In war and peace, Queenie rules
With honesty and a light touch, Candice Carty-Williams explores the challenges young black women face today
Published in the Sunday Times: 07/07/2019
At first glance, Candice Carty-Williams' debut novel seems to be a good bit of fluff. It has a bright-pink cover (there are others that are bright-orange, candy-blue and mint-green) and it's being marketed as "the black Bridget Jones". Not to diss how important Bridget Jones was and still is to the relevance of the narrative of the ordinary single woman (Queenie works on that level, is as sharply hilarious and has an authentic voice as well), but it is so much more.
And publishers knew it. There was a bidding war, which Orion won, giving the 29-year-old Carty-Williams a six-figure publishing deal.
Queenie is the nuanced story of a 25-year-old black woman living in a Brexit London. It's about the racial dynamics of a black woman dating white men; about a young black woman struggling to find her way as a journalist in a white-owned ageist media; about how a plus-sized woman compares and disparages her features and body in Western society, and about how a black woman's body is fetishised. More importantly, it's about being a black woman with a mental-health illness.
Talking to online magazine gal-dem about the theme of mental health in the book, Carty-Williams said: "Our lives are textured with mess and shit and a lot of pain. I really wanted to show people who aren't from the same background that sometimes this is the day-to-day reality and black women are in pain."
None of this is written in a worthy, heavy hand. Carty-Williams uses a light touch to deftly and honestly explore the challenges young black women face today.
Her character Queenie Jenkins is in pain. Tom, her boyfriend of more than three years, wants a "break". She has to move out of his flat and find a place of her own. So far, so normal, a break-up tale. But what sets this apart is why it happens.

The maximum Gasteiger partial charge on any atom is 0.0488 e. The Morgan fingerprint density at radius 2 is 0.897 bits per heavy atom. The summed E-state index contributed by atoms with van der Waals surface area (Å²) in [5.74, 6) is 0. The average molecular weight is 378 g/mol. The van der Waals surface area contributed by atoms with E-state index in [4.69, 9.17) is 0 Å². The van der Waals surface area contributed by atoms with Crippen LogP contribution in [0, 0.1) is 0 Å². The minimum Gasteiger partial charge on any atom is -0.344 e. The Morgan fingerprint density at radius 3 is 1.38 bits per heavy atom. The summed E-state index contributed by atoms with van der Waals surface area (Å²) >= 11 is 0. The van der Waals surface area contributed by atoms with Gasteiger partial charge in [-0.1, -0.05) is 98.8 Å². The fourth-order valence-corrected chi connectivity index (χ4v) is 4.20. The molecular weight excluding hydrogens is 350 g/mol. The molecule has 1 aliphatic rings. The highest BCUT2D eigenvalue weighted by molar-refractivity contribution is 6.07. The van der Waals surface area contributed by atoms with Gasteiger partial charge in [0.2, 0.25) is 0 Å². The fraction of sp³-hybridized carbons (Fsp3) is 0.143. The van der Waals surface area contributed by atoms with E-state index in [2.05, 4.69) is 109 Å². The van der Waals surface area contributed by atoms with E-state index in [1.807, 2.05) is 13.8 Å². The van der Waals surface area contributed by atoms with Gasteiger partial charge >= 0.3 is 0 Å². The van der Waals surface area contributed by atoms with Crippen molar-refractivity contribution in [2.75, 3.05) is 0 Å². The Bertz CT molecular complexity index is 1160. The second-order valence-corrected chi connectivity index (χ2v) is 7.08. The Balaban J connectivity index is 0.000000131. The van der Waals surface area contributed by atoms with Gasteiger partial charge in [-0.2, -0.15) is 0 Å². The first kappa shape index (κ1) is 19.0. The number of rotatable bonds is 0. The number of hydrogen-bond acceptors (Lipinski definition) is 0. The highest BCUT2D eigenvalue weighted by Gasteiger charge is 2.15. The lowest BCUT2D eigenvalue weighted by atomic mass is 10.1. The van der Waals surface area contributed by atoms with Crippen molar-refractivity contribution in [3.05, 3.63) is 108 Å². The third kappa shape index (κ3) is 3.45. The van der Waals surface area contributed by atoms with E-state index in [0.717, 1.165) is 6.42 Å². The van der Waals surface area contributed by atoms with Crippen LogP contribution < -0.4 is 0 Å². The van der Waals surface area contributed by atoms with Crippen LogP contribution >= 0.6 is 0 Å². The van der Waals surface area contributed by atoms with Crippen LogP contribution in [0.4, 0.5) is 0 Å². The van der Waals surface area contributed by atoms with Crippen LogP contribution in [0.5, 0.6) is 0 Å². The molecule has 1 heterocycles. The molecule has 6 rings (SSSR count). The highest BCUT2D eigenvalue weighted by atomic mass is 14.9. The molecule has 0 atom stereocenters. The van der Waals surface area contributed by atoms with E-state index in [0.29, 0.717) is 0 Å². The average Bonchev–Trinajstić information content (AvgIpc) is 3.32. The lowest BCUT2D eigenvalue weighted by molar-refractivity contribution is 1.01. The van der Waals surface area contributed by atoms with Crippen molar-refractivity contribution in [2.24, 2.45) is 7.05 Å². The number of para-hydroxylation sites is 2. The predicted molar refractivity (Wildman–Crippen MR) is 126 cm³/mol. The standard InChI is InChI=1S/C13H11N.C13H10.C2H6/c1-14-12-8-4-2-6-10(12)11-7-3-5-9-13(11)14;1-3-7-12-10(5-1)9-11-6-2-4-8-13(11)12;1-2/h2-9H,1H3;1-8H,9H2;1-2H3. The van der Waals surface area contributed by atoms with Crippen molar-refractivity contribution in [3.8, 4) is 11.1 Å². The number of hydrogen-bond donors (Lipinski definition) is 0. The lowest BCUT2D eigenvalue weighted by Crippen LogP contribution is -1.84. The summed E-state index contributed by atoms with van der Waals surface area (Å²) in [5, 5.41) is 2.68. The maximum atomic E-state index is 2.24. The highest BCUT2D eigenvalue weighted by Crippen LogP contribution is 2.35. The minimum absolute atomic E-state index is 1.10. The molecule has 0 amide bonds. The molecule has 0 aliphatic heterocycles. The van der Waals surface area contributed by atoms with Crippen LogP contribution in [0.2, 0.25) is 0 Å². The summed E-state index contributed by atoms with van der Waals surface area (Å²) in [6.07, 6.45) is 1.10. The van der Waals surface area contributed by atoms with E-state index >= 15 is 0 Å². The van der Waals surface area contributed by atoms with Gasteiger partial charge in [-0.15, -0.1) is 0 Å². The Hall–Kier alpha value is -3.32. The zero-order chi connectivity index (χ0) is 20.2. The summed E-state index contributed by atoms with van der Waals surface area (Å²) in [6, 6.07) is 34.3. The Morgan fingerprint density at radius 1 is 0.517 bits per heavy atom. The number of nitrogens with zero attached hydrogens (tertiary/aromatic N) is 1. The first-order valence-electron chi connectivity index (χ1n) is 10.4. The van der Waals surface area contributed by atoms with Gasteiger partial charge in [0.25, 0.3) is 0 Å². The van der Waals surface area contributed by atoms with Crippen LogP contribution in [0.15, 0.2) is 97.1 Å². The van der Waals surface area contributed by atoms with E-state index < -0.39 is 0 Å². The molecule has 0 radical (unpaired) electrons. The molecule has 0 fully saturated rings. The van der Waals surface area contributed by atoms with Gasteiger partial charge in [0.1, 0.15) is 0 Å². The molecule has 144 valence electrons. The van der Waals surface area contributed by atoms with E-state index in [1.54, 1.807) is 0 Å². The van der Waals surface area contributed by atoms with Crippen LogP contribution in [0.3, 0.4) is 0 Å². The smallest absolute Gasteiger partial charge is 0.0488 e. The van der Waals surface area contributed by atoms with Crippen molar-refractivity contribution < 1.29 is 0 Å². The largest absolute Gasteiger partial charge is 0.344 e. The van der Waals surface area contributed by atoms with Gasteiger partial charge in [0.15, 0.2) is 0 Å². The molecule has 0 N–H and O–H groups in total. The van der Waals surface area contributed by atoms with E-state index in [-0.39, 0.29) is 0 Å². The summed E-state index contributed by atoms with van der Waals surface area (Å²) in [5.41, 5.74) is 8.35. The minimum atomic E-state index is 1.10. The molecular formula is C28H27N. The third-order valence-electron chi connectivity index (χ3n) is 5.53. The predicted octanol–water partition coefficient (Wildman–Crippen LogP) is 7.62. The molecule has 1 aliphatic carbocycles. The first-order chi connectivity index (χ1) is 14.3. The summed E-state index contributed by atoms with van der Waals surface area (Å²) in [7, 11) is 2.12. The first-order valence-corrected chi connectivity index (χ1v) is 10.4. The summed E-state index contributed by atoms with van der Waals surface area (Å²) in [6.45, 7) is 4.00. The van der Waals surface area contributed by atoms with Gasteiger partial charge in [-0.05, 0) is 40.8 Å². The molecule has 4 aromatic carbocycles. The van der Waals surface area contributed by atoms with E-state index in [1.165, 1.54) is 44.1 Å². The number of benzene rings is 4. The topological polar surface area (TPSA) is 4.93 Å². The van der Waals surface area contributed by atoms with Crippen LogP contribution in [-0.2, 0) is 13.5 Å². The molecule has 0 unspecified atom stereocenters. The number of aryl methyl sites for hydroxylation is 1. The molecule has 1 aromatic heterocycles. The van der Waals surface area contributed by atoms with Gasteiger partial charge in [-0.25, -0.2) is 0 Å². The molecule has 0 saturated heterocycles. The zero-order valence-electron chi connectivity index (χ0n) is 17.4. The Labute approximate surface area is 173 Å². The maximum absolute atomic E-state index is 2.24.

Tom tells Queenie: "I don't know if I can do it anymore." The "it" is protecting her from his racist family. The last incident was a doozy: at his mother's birthday party, his uncle once again made a disgusting remark while they were playing Cluedo: "Was it the nigger in the pantry?"
I wanted to show people who aren't from the same background that black women are in pain."
Tom refuses to understand Queenie's anger, brushing it off: "Why have you got to take this stuff so seriously?"
In frightening denial, Queenie still thinks that they are going to get back together. He blames her for their problems.
"This keeps happening and I don't know what to do. I can't protect you when it's my family you think you need protecting from."
Queenie rightfully tells him: "I hope your next girlfriend is white, Tom. That way she won't be fucking too much for you."
But Queenie does have "stuff", as she admits. The reader is a witness to her self-destruction as she tries to squash her pain through degrading sexual encounters. There's Adi, a married man with whom she has an uncomfortable tryst in his car. He calls her "big batty". Then there's "Tweed Glasses" at work, who drags her into the bathroom. And Guy, who uses her body painfully for his own BDSM fantasies.
Queenie is also struggling with her work as a cultural journalist. When she tries pitching stories about Black Lives Matter, her editor waves away her ideas and demands that she write about the top 10 dresses #MeToo supporters are wearing to award ceremonies.
It's clear there's more than her break-up with Tom and her job that has caused Queenie to spiral out of control. There's her fractured relationship with her mother, and the something that happened in her past with one of her mother's boyfriends that makes her distrust black men.
There's also her Jamaican grandmother who refuses to let her go to counselling when she finally decides she needs to deal with her depression. "'You know how much pain me carry?' My grandmother slammed her hand on the table. 'You know how much pain I have to tek thu my yout' and my twenties and beyond. You know what my madda, your grandmadda, woulda said if me did tell me ah go seek psychotherapy. You mus' be MAD.'"
Despite all this, the book is not a downer. Queenie has support from friends Kyazike and the kind-hearted Darcy, a nudge nudge wink wink to Mr Darcy - showing that this novel is not about finding Mr Right, but rather, quite cheesily, about finding yourself. @Jenniferdplatt